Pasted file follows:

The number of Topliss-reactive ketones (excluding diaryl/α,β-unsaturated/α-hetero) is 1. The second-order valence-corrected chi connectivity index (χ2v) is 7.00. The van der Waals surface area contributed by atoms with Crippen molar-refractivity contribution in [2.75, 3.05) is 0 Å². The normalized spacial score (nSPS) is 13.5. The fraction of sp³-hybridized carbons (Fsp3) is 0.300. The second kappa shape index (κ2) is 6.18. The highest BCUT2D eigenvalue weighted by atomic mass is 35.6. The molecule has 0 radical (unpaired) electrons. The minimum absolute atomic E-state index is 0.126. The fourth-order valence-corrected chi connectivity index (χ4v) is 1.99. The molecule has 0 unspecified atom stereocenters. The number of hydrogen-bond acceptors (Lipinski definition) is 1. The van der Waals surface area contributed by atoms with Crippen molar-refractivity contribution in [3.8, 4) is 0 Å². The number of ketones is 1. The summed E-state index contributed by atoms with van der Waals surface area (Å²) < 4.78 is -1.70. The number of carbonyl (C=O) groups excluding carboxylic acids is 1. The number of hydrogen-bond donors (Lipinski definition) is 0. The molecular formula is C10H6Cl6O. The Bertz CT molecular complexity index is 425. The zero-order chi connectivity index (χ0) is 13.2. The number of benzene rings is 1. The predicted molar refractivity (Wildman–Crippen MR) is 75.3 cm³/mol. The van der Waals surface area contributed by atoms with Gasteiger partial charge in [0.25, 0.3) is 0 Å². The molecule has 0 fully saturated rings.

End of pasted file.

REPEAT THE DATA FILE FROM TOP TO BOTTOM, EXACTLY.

The number of Topliss-reactive ketones (excluding diaryl/α,β-unsaturated/α-hetero) is 1. The second-order valence-corrected chi connectivity index (χ2v) is 7.00. The van der Waals surface area contributed by atoms with Crippen molar-refractivity contribution in [2.75, 3.05) is 0 Å². The normalized spacial score (nSPS) is 13.5. The fraction of sp³-hybridized carbons (Fsp3) is 0.300. The second kappa shape index (κ2) is 6.18. The highest BCUT2D eigenvalue weighted by atomic mass is 35.6. The molecule has 0 radical (unpaired) electrons. The minimum absolute atomic E-state index is 0.126. The fourth-order valence-corrected chi connectivity index (χ4v) is 1.99. The molecule has 0 unspecified atom stereocenters. The number of hydrogen-bond acceptors (Lipinski definition) is 1. The van der Waals surface area contributed by atoms with Crippen molar-refractivity contribution in [3.8, 4) is 0 Å². The number of ketones is 1. The summed E-state index contributed by atoms with van der Waals surface area (Å²) < 4.78 is -1.70. The number of carbonyl (C=O) groups excluding carboxylic acids is 1. The number of hydrogen-bond donors (Lipinski definition) is 0. The molecular formula is C10H6Cl6O. The Bertz CT molecular complexity index is 425. The zero-order chi connectivity index (χ0) is 13.2. The number of benzene rings is 1. The predicted molar refractivity (Wildman–Crippen MR) is 75.3 cm³/mol. The van der Waals surface area contributed by atoms with Gasteiger partial charge in [0.25, 0.3) is 0 Å². The molecule has 0 fully saturated rings.